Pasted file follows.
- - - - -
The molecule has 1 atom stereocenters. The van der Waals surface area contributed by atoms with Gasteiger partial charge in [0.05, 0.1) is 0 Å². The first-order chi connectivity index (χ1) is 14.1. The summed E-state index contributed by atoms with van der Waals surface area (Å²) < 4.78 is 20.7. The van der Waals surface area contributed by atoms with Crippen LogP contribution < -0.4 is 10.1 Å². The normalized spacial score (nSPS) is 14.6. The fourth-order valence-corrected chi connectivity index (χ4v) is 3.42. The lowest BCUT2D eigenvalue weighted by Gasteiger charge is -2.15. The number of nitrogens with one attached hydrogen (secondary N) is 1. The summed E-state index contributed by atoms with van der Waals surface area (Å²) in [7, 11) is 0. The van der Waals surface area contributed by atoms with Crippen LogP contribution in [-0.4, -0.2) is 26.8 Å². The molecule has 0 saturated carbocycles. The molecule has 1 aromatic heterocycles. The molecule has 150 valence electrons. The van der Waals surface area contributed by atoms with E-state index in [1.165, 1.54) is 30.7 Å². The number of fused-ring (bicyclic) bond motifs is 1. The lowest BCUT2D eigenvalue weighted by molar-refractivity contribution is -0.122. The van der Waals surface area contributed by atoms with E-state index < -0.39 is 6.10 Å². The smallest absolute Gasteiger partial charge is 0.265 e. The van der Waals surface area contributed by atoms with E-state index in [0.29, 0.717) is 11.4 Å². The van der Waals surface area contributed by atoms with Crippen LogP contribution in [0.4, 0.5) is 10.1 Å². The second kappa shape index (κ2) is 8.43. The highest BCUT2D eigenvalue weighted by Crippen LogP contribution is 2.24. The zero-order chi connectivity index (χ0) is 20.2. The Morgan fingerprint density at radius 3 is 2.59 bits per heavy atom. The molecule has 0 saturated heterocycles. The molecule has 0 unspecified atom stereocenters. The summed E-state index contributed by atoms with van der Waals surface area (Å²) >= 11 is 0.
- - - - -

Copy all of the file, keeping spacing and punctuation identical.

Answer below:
The molecule has 1 atom stereocenters. The van der Waals surface area contributed by atoms with Gasteiger partial charge in [0.05, 0.1) is 0 Å². The first-order chi connectivity index (χ1) is 14.1. The summed E-state index contributed by atoms with van der Waals surface area (Å²) < 4.78 is 20.7. The van der Waals surface area contributed by atoms with Crippen LogP contribution < -0.4 is 10.1 Å². The normalized spacial score (nSPS) is 14.6. The fourth-order valence-corrected chi connectivity index (χ4v) is 3.42. The lowest BCUT2D eigenvalue weighted by Gasteiger charge is -2.15. The number of nitrogens with one attached hydrogen (secondary N) is 1. The summed E-state index contributed by atoms with van der Waals surface area (Å²) in [7, 11) is 0. The van der Waals surface area contributed by atoms with Crippen LogP contribution in [-0.4, -0.2) is 26.8 Å². The molecule has 0 saturated carbocycles. The molecule has 1 aromatic heterocycles. The molecule has 150 valence electrons. The van der Waals surface area contributed by atoms with E-state index in [1.165, 1.54) is 30.7 Å². The number of fused-ring (bicyclic) bond motifs is 1. The lowest BCUT2D eigenvalue weighted by molar-refractivity contribution is -0.122. The van der Waals surface area contributed by atoms with E-state index < -0.39 is 6.10 Å². The smallest absolute Gasteiger partial charge is 0.265 e. The van der Waals surface area contributed by atoms with E-state index in [0.29, 0.717) is 11.4 Å². The van der Waals surface area contributed by atoms with Crippen LogP contribution in [0.4, 0.5) is 10.1 Å². The second kappa shape index (κ2) is 8.43. The highest BCUT2D eigenvalue weighted by Crippen LogP contribution is 2.24. The zero-order chi connectivity index (χ0) is 20.2. The Morgan fingerprint density at radius 3 is 2.59 bits per heavy atom. The molecule has 0 saturated heterocycles. The molecule has 0 unspecified atom stereocenters. The summed E-state index contributed by atoms with van der Waals surface area (Å²) >= 11 is 0.